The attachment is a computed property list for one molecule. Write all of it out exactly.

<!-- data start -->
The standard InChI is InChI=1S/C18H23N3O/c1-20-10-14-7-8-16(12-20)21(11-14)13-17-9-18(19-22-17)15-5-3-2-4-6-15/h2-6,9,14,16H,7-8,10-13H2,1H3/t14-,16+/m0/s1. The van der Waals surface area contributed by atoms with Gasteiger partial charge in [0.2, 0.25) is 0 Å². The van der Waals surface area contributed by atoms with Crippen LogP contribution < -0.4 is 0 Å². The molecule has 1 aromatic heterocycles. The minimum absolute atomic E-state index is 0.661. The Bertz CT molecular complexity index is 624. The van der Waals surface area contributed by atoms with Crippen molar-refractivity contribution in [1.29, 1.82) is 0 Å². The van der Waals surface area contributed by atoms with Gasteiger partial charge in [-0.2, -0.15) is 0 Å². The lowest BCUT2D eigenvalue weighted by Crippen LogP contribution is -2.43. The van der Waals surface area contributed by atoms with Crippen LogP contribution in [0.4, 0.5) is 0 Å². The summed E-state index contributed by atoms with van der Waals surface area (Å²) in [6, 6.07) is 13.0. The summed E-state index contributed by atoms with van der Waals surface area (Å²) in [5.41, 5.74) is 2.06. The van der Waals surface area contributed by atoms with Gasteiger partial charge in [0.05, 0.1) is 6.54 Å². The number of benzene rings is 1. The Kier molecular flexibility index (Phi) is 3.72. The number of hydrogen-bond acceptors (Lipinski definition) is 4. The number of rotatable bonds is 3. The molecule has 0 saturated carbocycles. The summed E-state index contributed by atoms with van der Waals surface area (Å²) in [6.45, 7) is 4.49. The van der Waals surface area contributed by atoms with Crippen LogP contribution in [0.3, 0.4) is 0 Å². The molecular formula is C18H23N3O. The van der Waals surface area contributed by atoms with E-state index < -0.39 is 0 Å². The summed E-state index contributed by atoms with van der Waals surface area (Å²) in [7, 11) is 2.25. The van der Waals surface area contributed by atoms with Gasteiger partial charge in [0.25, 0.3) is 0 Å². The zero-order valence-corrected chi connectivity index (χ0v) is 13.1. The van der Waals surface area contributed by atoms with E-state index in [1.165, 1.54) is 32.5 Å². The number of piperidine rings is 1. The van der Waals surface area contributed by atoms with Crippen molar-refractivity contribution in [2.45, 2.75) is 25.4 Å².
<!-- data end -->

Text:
The standard InChI is InChI=1S/C18H23N3O/c1-20-10-14-7-8-16(12-20)21(11-14)13-17-9-18(19-22-17)15-5-3-2-4-6-15/h2-6,9,14,16H,7-8,10-13H2,1H3/t14-,16+/m0/s1. The van der Waals surface area contributed by atoms with Gasteiger partial charge in [0.2, 0.25) is 0 Å². The van der Waals surface area contributed by atoms with Crippen LogP contribution < -0.4 is 0 Å². The molecule has 1 aromatic heterocycles. The minimum absolute atomic E-state index is 0.661. The Bertz CT molecular complexity index is 624. The van der Waals surface area contributed by atoms with Crippen molar-refractivity contribution in [1.29, 1.82) is 0 Å². The van der Waals surface area contributed by atoms with Gasteiger partial charge in [-0.2, -0.15) is 0 Å². The lowest BCUT2D eigenvalue weighted by Crippen LogP contribution is -2.43. The van der Waals surface area contributed by atoms with Crippen LogP contribution in [0.4, 0.5) is 0 Å². The summed E-state index contributed by atoms with van der Waals surface area (Å²) in [6, 6.07) is 13.0. The summed E-state index contributed by atoms with van der Waals surface area (Å²) in [5.41, 5.74) is 2.06. The van der Waals surface area contributed by atoms with Gasteiger partial charge in [0.05, 0.1) is 6.54 Å². The number of benzene rings is 1. The Kier molecular flexibility index (Phi) is 3.72. The number of hydrogen-bond acceptors (Lipinski definition) is 4. The number of rotatable bonds is 3. The molecule has 0 saturated carbocycles. The summed E-state index contributed by atoms with van der Waals surface area (Å²) in [6.45, 7) is 4.49. The van der Waals surface area contributed by atoms with Crippen LogP contribution in [0.3, 0.4) is 0 Å². The molecular formula is C18H23N3O. The van der Waals surface area contributed by atoms with E-state index < -0.39 is 0 Å². The summed E-state index contributed by atoms with van der Waals surface area (Å²) in [7, 11) is 2.25. The van der Waals surface area contributed by atoms with Gasteiger partial charge in [0.25, 0.3) is 0 Å². The zero-order valence-corrected chi connectivity index (χ0v) is 13.1. The van der Waals surface area contributed by atoms with E-state index in [1.165, 1.54) is 32.5 Å². The number of piperidine rings is 1. The van der Waals surface area contributed by atoms with Crippen molar-refractivity contribution in [2.45, 2.75) is 25.4 Å².